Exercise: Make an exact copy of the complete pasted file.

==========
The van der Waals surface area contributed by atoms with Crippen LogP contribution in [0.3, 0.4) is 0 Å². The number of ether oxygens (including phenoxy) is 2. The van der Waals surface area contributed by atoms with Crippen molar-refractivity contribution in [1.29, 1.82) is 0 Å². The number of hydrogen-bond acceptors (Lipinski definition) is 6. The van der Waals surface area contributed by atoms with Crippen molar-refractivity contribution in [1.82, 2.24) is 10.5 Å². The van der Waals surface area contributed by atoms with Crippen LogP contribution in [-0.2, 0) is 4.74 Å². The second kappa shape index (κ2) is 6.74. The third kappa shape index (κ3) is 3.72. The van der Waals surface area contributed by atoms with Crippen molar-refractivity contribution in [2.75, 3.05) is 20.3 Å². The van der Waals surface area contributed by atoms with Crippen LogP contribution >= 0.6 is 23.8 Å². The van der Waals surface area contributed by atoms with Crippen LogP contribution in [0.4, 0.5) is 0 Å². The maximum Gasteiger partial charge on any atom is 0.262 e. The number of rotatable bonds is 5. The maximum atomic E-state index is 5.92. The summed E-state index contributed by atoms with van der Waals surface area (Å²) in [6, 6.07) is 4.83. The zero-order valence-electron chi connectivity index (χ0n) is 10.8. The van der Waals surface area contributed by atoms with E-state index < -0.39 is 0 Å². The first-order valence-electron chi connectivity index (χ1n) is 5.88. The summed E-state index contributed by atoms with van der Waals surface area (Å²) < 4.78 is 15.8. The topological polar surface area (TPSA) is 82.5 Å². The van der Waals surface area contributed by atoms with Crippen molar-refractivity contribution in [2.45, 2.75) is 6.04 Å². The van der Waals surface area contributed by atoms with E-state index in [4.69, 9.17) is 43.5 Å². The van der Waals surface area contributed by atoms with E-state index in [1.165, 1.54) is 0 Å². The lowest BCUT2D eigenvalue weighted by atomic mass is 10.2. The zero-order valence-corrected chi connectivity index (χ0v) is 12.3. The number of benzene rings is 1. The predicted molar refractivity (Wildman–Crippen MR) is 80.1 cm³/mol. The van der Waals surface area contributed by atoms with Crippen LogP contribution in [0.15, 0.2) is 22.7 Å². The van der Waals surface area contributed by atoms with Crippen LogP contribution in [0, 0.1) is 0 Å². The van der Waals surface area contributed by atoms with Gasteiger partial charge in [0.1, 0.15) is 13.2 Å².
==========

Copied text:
The van der Waals surface area contributed by atoms with Crippen LogP contribution in [0.3, 0.4) is 0 Å². The number of ether oxygens (including phenoxy) is 2. The van der Waals surface area contributed by atoms with Crippen molar-refractivity contribution in [1.29, 1.82) is 0 Å². The number of hydrogen-bond acceptors (Lipinski definition) is 6. The van der Waals surface area contributed by atoms with Crippen molar-refractivity contribution in [1.82, 2.24) is 10.5 Å². The van der Waals surface area contributed by atoms with Crippen LogP contribution in [-0.2, 0) is 4.74 Å². The second kappa shape index (κ2) is 6.74. The third kappa shape index (κ3) is 3.72. The van der Waals surface area contributed by atoms with Crippen molar-refractivity contribution in [2.75, 3.05) is 20.3 Å². The van der Waals surface area contributed by atoms with Crippen LogP contribution >= 0.6 is 23.8 Å². The van der Waals surface area contributed by atoms with Crippen LogP contribution in [0.4, 0.5) is 0 Å². The maximum Gasteiger partial charge on any atom is 0.262 e. The number of rotatable bonds is 5. The maximum atomic E-state index is 5.92. The summed E-state index contributed by atoms with van der Waals surface area (Å²) in [6, 6.07) is 4.83. The zero-order valence-electron chi connectivity index (χ0n) is 10.8. The van der Waals surface area contributed by atoms with E-state index < -0.39 is 0 Å². The first-order valence-electron chi connectivity index (χ1n) is 5.88. The summed E-state index contributed by atoms with van der Waals surface area (Å²) < 4.78 is 15.8. The topological polar surface area (TPSA) is 82.5 Å². The van der Waals surface area contributed by atoms with Crippen molar-refractivity contribution in [2.45, 2.75) is 6.04 Å². The van der Waals surface area contributed by atoms with E-state index in [4.69, 9.17) is 43.5 Å². The van der Waals surface area contributed by atoms with E-state index in [1.165, 1.54) is 0 Å². The lowest BCUT2D eigenvalue weighted by atomic mass is 10.2. The zero-order valence-corrected chi connectivity index (χ0v) is 12.3. The number of benzene rings is 1. The predicted molar refractivity (Wildman–Crippen MR) is 80.1 cm³/mol. The van der Waals surface area contributed by atoms with Crippen LogP contribution in [0.15, 0.2) is 22.7 Å². The van der Waals surface area contributed by atoms with Crippen LogP contribution in [0, 0.1) is 0 Å². The van der Waals surface area contributed by atoms with Gasteiger partial charge in [0.1, 0.15) is 13.2 Å².